John Sloan

John Sloan

John Sloan

John Sloan

Excerpt

In the opening years of this century American art was dominated by an academic idealism which ignored the realities of American life. Our artists shunned the crude American scene; in their work there was no hint of our gigantic material growth, the great flood of immigration, the growing social conflicts, or the life of the great mass of people. The city was pictured seldom, and then it was Fifth Avenue only. Their chief concern was with sunlight and atmosphere, the skillful representation of visual appearances, and the cult of the slashing brush.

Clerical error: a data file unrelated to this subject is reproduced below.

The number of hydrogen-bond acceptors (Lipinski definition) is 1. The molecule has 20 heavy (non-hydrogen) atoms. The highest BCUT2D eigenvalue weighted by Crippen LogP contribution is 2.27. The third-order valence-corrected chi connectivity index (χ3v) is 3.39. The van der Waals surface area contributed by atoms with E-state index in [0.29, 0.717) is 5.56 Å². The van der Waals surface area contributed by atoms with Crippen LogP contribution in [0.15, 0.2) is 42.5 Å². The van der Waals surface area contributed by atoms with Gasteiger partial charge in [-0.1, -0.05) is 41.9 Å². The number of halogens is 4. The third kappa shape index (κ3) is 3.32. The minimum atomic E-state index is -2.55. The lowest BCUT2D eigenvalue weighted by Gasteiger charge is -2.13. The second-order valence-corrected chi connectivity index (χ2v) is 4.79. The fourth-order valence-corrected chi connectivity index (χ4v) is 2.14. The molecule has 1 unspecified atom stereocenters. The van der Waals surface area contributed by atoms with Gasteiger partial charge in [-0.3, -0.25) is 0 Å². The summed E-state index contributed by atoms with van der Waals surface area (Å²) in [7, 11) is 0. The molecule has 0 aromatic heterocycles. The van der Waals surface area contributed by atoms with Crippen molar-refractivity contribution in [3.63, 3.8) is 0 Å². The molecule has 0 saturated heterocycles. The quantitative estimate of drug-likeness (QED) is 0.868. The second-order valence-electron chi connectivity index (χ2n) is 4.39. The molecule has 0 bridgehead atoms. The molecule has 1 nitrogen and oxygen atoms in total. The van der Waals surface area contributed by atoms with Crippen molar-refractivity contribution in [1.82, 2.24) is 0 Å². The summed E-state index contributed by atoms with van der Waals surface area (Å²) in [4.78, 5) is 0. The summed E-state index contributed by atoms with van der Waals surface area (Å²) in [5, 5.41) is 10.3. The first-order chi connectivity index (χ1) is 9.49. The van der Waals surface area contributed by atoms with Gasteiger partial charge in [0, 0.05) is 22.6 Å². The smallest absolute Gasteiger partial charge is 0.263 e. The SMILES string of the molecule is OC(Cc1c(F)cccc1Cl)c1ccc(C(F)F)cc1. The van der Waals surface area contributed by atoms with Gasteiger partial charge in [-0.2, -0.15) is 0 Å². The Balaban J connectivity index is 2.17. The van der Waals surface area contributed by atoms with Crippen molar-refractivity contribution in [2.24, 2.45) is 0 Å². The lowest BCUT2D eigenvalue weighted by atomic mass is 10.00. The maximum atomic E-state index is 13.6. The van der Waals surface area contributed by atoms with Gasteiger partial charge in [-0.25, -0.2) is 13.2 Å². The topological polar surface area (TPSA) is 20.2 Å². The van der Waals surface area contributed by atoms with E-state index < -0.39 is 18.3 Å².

This genteel interlude was broken at the turn of the century by a group of realistic painters, Robert Henri, George Luks, William Glackens, John Sloan and Everett Shinn, all Philadelphians, all students of the Pennsylvania Academy, and all except Henri originally newspaper artists. These men turned to the life around them, that of the modern city, and painted it with honesty, humor and love. Under Henri's leadership they fought for artistic independence, the artist's right to say what he thought and to get his work before the public. In doing so they effected a revolution from which all American art since their day has benefited.

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